Up Your Listening Game

September 3, 2015 09:55 PM
 

We all know communication is a two-way street. But as CEOs and managers, it’s easy to fall into the trap that every word we say will be heard, understood and acted upon.

I just read an insightful book that encapsulates the importance of using your ears while keeping your mouth shut. In “Listen Up,” authors Larry Barker and Kittie Watson reveal the power of effective communication.
“Listening impacts the quality of relationships, job success and personal growth,” the authors explain.
As employers, tenants, suppliers, partners and family members, you have a lot riding on your ability to listen. People want to be around—and do business with—others who listen.

Whether leading a gaggle of employees or interacting with on-farm family members, you can improve management through these time-tested listening strategies, courtesy of Barker and Watson.

Dampening. When emotions are high and your team members are angry or anxious, you can calm them down by letting them know they are being heard and understood. Don’t be a wet blanket. Avoid interruptions until they have finished a complete thought or series of ideas. Use encouraging nods and remarks to help the person talk it out.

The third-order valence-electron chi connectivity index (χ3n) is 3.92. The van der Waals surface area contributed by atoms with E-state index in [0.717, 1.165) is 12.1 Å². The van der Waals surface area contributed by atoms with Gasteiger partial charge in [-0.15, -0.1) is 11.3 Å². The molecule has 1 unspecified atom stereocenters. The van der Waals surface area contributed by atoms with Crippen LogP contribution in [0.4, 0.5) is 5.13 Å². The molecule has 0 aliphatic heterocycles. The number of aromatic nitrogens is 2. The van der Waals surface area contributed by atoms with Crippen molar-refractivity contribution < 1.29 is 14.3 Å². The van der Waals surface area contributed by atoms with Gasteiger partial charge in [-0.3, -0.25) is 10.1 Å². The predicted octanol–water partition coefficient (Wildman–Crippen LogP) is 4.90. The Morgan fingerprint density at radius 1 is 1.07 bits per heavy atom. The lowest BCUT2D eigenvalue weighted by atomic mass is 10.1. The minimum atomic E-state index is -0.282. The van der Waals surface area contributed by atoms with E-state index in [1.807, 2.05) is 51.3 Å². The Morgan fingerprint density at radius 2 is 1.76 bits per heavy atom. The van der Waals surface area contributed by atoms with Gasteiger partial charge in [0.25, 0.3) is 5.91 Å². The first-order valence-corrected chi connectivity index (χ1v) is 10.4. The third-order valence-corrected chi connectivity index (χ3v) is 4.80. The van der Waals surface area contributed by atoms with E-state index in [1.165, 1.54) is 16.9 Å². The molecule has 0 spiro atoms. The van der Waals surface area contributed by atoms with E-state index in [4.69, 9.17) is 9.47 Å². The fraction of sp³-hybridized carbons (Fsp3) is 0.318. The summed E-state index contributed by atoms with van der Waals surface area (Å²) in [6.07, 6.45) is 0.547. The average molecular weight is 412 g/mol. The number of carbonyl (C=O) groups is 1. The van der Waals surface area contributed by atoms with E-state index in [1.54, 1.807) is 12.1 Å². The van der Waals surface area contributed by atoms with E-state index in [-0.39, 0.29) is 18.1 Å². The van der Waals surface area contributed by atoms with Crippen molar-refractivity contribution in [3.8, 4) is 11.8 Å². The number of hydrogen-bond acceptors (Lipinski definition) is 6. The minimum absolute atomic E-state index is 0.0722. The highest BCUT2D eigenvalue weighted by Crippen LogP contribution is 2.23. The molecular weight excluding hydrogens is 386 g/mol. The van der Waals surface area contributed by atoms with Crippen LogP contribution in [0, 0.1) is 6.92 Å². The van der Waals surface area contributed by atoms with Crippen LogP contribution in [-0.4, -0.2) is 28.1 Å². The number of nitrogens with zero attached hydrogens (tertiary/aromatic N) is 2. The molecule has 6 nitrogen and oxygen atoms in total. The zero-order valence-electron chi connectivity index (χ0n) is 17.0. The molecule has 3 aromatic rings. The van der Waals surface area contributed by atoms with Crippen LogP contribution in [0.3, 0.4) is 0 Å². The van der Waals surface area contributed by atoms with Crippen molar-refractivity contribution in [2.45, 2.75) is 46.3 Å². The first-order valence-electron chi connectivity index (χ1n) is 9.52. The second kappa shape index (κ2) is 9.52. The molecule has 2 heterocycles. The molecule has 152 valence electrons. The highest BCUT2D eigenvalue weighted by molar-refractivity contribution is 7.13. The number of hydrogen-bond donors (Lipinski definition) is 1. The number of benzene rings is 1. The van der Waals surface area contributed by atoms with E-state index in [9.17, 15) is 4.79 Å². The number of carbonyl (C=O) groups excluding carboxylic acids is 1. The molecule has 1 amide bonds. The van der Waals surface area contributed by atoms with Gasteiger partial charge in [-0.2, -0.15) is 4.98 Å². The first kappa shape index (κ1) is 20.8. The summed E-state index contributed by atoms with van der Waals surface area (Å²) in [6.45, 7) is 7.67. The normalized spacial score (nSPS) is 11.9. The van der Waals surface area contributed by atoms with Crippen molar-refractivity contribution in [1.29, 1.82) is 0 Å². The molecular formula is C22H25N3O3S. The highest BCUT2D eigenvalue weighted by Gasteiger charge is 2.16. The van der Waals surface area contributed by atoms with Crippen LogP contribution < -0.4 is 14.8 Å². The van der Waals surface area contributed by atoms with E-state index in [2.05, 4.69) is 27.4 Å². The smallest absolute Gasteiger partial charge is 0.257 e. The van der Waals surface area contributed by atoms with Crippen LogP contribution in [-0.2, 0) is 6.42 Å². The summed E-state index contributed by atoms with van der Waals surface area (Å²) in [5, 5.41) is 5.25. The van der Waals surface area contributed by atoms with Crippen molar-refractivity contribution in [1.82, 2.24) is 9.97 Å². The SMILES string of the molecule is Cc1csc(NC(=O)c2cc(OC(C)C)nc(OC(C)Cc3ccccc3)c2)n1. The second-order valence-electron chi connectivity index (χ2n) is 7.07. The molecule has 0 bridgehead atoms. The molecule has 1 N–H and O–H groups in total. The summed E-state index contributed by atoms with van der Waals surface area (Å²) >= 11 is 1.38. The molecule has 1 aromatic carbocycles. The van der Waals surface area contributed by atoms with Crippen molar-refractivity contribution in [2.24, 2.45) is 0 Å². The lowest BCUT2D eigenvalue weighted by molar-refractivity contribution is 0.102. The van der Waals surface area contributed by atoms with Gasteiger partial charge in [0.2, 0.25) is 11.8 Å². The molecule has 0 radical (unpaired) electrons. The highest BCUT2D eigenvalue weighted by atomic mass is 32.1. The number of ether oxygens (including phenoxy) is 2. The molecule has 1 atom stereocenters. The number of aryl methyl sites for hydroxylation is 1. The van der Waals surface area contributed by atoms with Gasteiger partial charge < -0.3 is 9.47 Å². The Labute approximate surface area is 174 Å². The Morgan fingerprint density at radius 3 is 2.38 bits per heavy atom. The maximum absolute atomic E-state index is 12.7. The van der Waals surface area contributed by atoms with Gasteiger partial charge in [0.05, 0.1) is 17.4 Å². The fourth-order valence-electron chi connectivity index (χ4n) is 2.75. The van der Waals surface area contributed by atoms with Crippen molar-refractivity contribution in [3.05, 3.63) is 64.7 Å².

Redirecting. Regardless of the meeting, at some point your discussion will spiral off-track. Strategic planning will shift toward day-to-day details or personal chatter. Use this strategy to bring the group back on point. Summarize what has been said, and restate the original topic. Or simply explain the topic has changed direction and route the discussion back.

Blocking. We all have a limited amount of listening energy. When that energy is depleted, the information we internalize drops to about nil. Yet the person you’re talking to doesn’t know your mind is full. Ask if you may reconvene the discussion later. This emphasizes you know their input is valuable. You can also use visual cues such as looking at your watch or backing up your chair.

“Listen Up” came out in 2000, long before the constant distraction of digital devices. Being a good listener today is even harder. Yet, people are worth the investment. It can take hours to buy back the respect lost by a two-second glance at your phone while someone is telling you something important.
Good listening takes practice and commitment, but the payoff is huge. Heed Ernest Hemingway’s advice: “When people talk, listen completely. Most people never listen.”

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